An Evening of Films and Discussion on Reservation and Dalit Rights

Arjun Singh, India’s Education Minister, recently proposed that 27% of seats in educational institutions such as the Indian Institute of Technology and the Indian Institute of Management be set aside for Other Backward Classes (OBCs). This proposal has sparked off protests from students and the institutions and intense debates as to the merits of the proposal in the main stream media as well as in the blogosphere. Are reservations necessary? Is this a political gimmick? Are reservations at the higher education level the way to bring about development among the OBCs or is it a bit late in the day (the argument being that OBCs should receive better education at the elementary level so they can compete for seats at the IITs and IIMs based on merit, rather than on some entitlement based on caste or economic factors).

Peoples’ Union For Civil Liberties (Karnataka), Peoples’ Democratic Forum and Pedestrian Pictures are presenting an evening of films and discussion on the topic, “Reservations: Typecasting Dalit Rights?” on Sunday, May 7, 2006. This event is open to the public.

The venue is Ashirvad, SBI Circle , St. Mark’s Road, Bangalore – 560 001

Two films will be screened between 3 – 4.30 pm:

Untouchable Country, dir. by R.R. Srinivasan, 30 mins, an introductory film, speaks of the emergence of untouchability as a concept from Hindu scriptures.

Resilient Rhythms, dir. by Gopal Menon, 64 mins, deals with a range of dalit responses to their marginalization, from armed struggle to electoral politics.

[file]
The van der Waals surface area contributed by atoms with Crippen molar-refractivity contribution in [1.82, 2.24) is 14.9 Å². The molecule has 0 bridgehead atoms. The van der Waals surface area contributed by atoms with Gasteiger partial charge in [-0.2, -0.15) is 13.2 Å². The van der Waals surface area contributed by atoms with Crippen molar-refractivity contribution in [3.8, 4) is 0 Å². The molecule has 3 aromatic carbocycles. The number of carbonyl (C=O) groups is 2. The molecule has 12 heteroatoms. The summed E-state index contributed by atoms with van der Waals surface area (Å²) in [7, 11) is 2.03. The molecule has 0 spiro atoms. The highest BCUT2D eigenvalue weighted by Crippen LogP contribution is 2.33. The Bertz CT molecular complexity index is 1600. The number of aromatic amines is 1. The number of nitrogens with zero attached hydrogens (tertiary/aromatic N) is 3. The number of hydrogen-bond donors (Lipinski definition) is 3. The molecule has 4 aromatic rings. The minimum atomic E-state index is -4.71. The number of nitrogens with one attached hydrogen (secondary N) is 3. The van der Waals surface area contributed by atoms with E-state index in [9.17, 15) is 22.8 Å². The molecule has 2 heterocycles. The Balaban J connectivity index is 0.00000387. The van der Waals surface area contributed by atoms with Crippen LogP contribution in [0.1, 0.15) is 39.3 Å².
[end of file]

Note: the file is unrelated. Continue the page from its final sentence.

The film showing will be followed by talks (4.45 – 6.15 pm ) by Indudhar Honnapura, Dalit Sangharasha Samithi, Shivsundar, Journalist, Lankesh, and discussions (6.15 pm onwards).

Via e-mail the organizers say that several crucial questions on the issue of reservations have been obscured and write that they hope that the discussions will address the following issues:

  • Is the myth of merit (that forms the basis of rejection of reservation quotas) in reality a projection of the idea that birth determines knowledge and capability of a person?
  • How important is reservation within the private sector? Why have IT organizations like Azim Premji’s Wipro rejected this concept outright?
  • Can we consider caste as an identity that perpetuates economic oppression in addition to social discrimination? Isn’t it impossible to construct the Dalit movement solely as an identity based movement?
  • Do reservations divide the society further or are they paving the way towards equality?
  • Reservations are essential rights, but does the road toward a casteless society end there? Can we say that Dalit rights cannot be achieved without larger systemic changes in the socio-economic sphere?

For more information call Pedestrian Pics on 94483 71389 or 99860 31428 or 98868 00642 . Email them at pedepics@yahoo.com.

1 Comment so far

  1. rubic_cube (unregistered) on May 6th, 2006 @ 10:57 am

    More questions to ponder. Somethings are straight though.
    1. Reservations are essential to uplift the backward classes.
    2. The reservations should be provided to the backward classes purely on basis of merit and no recommendation or political force should be accepted.
    3. Educational Institutions accepting this measure should accept a central review committee that can do a random check on the admissions process and evaluate the correctness of procedure as far as reservations are concerned.
    4. IT Industry is a skill based industry and by saying that they will not accept reservations is to admit that they believe backward classes are not skilled enough. If this is not racism then what is? IT Industry should provide for reservation – again only on merit basis. If there are two candidates on the same level of skill and expertise, one from backward class and the other from open category, then the backward class should be given preference.

    The issue is a lot deeper if you really see. There should be an economic indicator to evaluate needy people. An algorithm can be designed on the basis of that and all people treated as equal on that front. Open and Backward would cease to exist. This is more of a communist idea where all people are equal and opportunities exist for a classless, casteless society.



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